Billion-dollar surplus latest good economic news for Minnesota

Gov. Mark Dayton
MinnPost photo by James NordGov. Mark Dayton

The good economic news keeps on coming for Minnesota.

The office of Management and Budget today released its forecast (PDF) for the coming year, a forecast that shows a surplus of $1.08 billion — that’s billion — for the coming year.

The forecast means the state will be able to pay off all of its debts — the remaining $246 million owed to schools and $15 million owed to a state airports fund — and still have more than an $800 million surplus.

This is heady stuff for those who rememeber years of begging and borrowing as pols tried to cobble  together budgets that techinically were balanced.

The surplus, means, according to Jim Schowalter, who heads the MMB office, that Minnesota is “one of the leading states in the country in terms of economic performance.’’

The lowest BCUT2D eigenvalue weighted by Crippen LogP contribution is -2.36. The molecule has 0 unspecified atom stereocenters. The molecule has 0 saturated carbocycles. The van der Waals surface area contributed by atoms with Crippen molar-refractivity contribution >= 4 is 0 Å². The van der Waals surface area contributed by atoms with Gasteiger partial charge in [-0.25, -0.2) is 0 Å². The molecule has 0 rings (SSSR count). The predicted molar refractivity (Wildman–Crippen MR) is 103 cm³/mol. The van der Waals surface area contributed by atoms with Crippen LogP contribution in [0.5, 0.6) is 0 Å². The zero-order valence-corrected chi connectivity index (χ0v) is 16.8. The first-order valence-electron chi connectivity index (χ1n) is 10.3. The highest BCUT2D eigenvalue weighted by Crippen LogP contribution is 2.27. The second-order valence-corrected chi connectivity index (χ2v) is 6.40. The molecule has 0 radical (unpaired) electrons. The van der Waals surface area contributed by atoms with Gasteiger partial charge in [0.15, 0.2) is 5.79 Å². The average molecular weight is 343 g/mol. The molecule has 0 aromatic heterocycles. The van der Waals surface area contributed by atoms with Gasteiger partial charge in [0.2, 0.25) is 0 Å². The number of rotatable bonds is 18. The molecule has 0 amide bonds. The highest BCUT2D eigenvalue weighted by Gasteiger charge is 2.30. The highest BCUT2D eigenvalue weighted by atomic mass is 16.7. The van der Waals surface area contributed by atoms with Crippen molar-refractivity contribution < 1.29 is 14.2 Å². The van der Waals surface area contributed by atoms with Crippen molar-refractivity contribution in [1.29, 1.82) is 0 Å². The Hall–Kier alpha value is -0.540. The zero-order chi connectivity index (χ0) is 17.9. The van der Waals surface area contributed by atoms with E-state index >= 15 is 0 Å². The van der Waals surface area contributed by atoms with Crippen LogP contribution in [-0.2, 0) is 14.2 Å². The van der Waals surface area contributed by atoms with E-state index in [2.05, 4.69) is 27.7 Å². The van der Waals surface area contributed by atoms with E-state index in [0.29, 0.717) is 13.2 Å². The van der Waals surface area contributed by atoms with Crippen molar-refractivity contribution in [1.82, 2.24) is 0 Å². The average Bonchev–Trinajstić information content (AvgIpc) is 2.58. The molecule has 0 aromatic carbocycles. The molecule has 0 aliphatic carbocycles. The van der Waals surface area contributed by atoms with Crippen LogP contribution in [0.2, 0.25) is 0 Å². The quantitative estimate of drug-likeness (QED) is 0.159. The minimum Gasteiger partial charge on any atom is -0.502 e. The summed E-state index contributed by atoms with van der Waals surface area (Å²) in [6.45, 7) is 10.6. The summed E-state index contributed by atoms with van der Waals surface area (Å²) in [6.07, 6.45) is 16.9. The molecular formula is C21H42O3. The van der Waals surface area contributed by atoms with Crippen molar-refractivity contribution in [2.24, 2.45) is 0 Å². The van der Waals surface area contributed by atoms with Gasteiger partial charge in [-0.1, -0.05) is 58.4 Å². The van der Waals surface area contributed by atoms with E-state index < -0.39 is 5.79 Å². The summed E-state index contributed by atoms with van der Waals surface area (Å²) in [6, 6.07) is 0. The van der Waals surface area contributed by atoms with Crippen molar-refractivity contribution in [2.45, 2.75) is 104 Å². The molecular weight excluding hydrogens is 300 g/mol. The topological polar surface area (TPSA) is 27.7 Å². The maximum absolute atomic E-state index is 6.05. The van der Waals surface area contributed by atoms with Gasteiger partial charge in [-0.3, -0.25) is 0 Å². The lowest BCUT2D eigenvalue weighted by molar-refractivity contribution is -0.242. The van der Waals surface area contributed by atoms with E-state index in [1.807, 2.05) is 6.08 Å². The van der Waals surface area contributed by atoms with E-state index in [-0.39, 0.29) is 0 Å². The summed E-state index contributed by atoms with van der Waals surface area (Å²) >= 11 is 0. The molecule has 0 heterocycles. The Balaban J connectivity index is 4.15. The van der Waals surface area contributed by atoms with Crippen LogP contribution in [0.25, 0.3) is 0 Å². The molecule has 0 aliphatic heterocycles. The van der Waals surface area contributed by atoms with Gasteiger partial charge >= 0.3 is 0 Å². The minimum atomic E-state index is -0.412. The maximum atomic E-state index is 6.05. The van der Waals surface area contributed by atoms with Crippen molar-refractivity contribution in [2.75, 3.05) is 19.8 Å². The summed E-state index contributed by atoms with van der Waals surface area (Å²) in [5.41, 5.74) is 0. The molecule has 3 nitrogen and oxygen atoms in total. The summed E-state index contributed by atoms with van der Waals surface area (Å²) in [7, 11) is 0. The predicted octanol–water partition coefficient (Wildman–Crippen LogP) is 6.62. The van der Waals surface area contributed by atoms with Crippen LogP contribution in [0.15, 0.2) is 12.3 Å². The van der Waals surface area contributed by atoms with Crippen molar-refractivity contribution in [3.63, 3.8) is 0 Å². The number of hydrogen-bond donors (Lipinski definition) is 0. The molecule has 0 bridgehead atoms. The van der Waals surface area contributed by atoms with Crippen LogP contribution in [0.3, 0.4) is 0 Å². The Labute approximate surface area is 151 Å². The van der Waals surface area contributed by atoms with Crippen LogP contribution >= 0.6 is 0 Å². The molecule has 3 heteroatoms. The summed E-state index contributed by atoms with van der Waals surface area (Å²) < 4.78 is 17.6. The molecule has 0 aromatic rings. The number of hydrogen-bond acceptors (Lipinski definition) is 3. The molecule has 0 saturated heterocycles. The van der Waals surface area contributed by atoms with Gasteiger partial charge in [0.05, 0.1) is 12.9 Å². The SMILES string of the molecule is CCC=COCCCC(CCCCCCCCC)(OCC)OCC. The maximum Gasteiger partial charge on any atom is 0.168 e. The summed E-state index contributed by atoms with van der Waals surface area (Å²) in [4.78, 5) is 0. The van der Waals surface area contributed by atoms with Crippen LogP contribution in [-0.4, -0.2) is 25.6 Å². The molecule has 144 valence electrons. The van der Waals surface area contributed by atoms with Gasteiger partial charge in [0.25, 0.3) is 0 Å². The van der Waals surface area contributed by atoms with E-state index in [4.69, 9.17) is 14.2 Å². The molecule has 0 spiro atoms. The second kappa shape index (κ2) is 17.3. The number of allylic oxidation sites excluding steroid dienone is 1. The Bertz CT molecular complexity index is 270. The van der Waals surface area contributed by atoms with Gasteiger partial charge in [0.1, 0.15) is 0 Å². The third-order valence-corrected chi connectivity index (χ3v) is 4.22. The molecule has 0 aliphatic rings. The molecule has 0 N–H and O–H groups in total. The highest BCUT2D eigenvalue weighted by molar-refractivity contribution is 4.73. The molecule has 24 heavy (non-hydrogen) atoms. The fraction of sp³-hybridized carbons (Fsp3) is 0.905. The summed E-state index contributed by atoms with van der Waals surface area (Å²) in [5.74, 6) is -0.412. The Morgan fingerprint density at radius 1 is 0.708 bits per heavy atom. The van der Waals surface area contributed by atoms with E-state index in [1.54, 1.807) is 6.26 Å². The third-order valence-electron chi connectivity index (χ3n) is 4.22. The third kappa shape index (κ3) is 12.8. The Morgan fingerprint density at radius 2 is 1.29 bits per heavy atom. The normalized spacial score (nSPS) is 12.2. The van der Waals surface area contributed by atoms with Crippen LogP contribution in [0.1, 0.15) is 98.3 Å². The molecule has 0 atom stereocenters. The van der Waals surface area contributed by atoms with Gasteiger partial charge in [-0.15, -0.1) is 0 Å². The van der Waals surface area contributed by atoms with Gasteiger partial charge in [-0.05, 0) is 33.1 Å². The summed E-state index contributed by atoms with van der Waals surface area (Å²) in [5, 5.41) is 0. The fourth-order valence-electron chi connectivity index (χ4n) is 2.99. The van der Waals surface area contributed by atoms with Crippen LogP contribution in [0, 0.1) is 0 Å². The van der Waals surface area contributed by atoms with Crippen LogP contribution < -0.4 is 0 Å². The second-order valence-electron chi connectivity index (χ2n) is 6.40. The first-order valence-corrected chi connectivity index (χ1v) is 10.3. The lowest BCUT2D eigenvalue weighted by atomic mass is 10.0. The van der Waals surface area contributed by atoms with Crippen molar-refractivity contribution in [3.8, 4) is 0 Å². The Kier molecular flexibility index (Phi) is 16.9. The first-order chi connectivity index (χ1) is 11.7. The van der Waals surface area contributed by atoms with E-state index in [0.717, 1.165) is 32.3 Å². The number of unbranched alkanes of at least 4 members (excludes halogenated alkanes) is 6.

Gov. Mark Dayton’s office released a statement taking credit for the positive budget news.

It also said that all of the jobs during the “great recession” have been recovered; that since August, Minnesota has gain 13,000 jobs and since January 2011 (when Dayton took office) the state has added 122,000 jobs.

All of this heart-warming news on a cold December day doesn’t mean there won’t be things to argue over.

Surely, this sets the stage for some of the taxes that the DFL Legislature and the governor sought in the last session to be rolled back.  Some of those taxes — such as a warehouse sales tax — have not even begun yet.

That warehouse tax, a favorite target of Republicans, is almost certain to be eliminated. There are some other business-to-business taxes, particularly relating to the ag industry, that likely will be chopped.